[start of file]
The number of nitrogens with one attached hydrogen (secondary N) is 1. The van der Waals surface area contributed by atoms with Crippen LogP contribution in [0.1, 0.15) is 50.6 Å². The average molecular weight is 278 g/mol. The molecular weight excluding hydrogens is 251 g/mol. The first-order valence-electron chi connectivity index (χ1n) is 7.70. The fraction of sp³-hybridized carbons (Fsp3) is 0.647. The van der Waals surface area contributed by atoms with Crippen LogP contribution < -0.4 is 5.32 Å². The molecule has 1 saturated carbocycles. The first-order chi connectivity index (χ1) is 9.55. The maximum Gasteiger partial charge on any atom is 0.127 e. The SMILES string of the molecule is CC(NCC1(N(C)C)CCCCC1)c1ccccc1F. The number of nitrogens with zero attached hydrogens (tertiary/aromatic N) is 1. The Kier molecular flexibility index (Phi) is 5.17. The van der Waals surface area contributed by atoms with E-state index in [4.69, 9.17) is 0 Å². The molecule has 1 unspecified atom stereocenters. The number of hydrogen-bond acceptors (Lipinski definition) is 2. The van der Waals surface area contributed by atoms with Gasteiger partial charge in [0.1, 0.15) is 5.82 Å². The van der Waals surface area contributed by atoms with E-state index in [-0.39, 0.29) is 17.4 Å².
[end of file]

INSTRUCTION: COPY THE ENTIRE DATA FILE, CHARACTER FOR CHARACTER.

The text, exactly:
The number of nitrogens with one attached hydrogen (secondary N) is 1. The van der Waals surface area contributed by atoms with Crippen LogP contribution in [0.1, 0.15) is 50.6 Å². The average molecular weight is 278 g/mol. The molecular weight excluding hydrogens is 251 g/mol. The first-order valence-electron chi connectivity index (χ1n) is 7.70. The fraction of sp³-hybridized carbons (Fsp3) is 0.647. The van der Waals surface area contributed by atoms with Crippen LogP contribution < -0.4 is 5.32 Å². The molecule has 1 saturated carbocycles. The first-order chi connectivity index (χ1) is 9.55. The maximum Gasteiger partial charge on any atom is 0.127 e. The SMILES string of the molecule is CC(NCC1(N(C)C)CCCCC1)c1ccccc1F. The number of nitrogens with zero attached hydrogens (tertiary/aromatic N) is 1. The Kier molecular flexibility index (Phi) is 5.17. The van der Waals surface area contributed by atoms with E-state index in [4.69, 9.17) is 0 Å². The molecule has 1 unspecified atom stereocenters. The number of hydrogen-bond acceptors (Lipinski definition) is 2. The van der Waals surface area contributed by atoms with Gasteiger partial charge in [0.1, 0.15) is 5.82 Å². The van der Waals surface area contributed by atoms with E-state index in [-0.39, 0.29) is 17.4 Å².